Meeting Topic: ReAmp Build
Moderator Name: Jeff Harris - CRAS Tech Dept Manager
Other business or activities at the meeting:
Statement from Jeff Harris after the event:
I just wanted to let you all know that I always enjoy facilitating this event. I was impressed with the enthusiasm of all the participants and the new leadership of the student AES chapter. There were 8 students that signed up for the project but were no-shows. I don't advise doing that in the "real world". It is no loss to me, but there may have been others that might have wanted to attend but the online sign up was full. The remaining 8 kits are available and I can make arrangements to do a "mini" build if anyone wants to. Congratulations to all, we had 100% success with the 15 re-amps that were built.
Thank You! to everyone involved."
Technical Department Manager
480.858.9400 ext 226
Meeting Location: Conservatory of Recording Arts and Sciences 1205 N. Fiesta Blvd Gilbert Az
AES Re-amp Build
The AES Secretary Joey Janski and AES President Neil Crowley arrived around 7:00pm in the CRAS Live sound room in order to help prep the event. There they prepared soldering irons and placed protective eye-ware at each station for the student attendees. The President introduced Mr. Jeff Harris, the evening's resident re-amp guru, with a few short words and the AES Re-Amp Build kicked off just 5 minutes after the scheduled 8:00pm start time.
Mr. Harris gave a brief history of his audio background and the various achievements he had accumulated over the years. He spoke adamantly of the hard work and dedication it takes to succeed in the world of audio and expressed a whole hearted emphasis on just how rewarding your work as an engineer could truly be.
Mr. Harris went on to describe what a re-amp was and why it's such a handy device to have around the studio. Everyone was briefed in detail on the basic circuitry of the amp and the history of the name itself. The students learned that with a re-amp you can convert a line level balanced signal into a smaller unbalanced signal. This is done to achieve a clean, natural and unaltered sound far different from that of a classic amplified instrument. In a time where unique innovation and rebellion against the norm tends to come out on top, a re-amp may be that golden ticket to your next studio session.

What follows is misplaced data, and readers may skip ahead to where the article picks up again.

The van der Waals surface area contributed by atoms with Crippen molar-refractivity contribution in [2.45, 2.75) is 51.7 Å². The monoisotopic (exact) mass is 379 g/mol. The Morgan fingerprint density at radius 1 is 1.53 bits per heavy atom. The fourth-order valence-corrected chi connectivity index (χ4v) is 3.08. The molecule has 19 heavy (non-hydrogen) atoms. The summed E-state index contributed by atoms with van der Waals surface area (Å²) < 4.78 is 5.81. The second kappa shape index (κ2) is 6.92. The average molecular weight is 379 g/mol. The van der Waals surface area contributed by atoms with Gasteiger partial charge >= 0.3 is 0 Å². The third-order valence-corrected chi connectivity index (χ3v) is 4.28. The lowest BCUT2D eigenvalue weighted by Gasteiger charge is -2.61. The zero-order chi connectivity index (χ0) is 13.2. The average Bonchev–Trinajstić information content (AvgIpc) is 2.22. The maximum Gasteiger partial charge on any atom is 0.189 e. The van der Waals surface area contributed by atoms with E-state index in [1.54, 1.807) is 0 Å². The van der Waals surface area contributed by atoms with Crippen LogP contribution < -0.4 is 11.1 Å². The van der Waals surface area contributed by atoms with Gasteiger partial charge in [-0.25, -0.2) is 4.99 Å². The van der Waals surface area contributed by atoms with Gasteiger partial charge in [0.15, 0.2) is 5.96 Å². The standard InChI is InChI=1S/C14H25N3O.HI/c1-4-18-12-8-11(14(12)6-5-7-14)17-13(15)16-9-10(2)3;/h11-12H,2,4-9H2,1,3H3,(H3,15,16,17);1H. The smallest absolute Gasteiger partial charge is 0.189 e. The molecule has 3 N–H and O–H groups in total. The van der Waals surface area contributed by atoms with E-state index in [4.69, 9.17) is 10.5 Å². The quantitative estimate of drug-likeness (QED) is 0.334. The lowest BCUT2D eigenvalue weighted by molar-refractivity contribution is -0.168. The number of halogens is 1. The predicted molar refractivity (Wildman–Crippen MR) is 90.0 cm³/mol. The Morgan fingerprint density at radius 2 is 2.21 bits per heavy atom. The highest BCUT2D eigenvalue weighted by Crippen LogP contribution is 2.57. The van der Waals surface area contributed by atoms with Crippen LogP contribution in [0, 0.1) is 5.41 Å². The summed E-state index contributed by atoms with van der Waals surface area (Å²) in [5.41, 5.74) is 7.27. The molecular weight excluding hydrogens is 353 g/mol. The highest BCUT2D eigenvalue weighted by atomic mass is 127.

With no further questions the build kits were distributed, safety goggles hit faces and construction commenced. Wires were stripped, the smell of solder filled the air and the room went silent. There's something about hands on projects, whether in class or AES hosted events, that really brings out a student's unfaltering concentration. Mr. Harris never stopped moving. Bounding from student to student he made sure everyone was on the same page and not a single poor soldering soul was left behind. Every response to the student's uncertainty was delivered with poise and without hesitation. These future CRAS graduates were in capable hands.
As the evening came to a close what started as bits and pieces began to look less like a pile of junk and more like a bonafide piece equipment fit to satisfy any professional engineer. With multiple kits left over Mr. Harris assured the students that anyone interested in learning to build the re-amp and couldn't attend the event were more than welcome to seek him out for the opportunity.
The participants, delighted with their new toys, unanimously thanked Mr. Harris for the time he took out of his busy schedule to host such a rewarding event. The build was such a success a couple of students approached the AES President and requested information on the next AES hosted build and when it would be taking place. The President could confidently assure the students more builds were on the way if the same enthusiasm was expressed at the weekly scheduled AES meetings. With their input the CRAS AES Chapter would continue to proudly reflect the interest of the student body it serves.
Written By: CRAS AES President - Neil C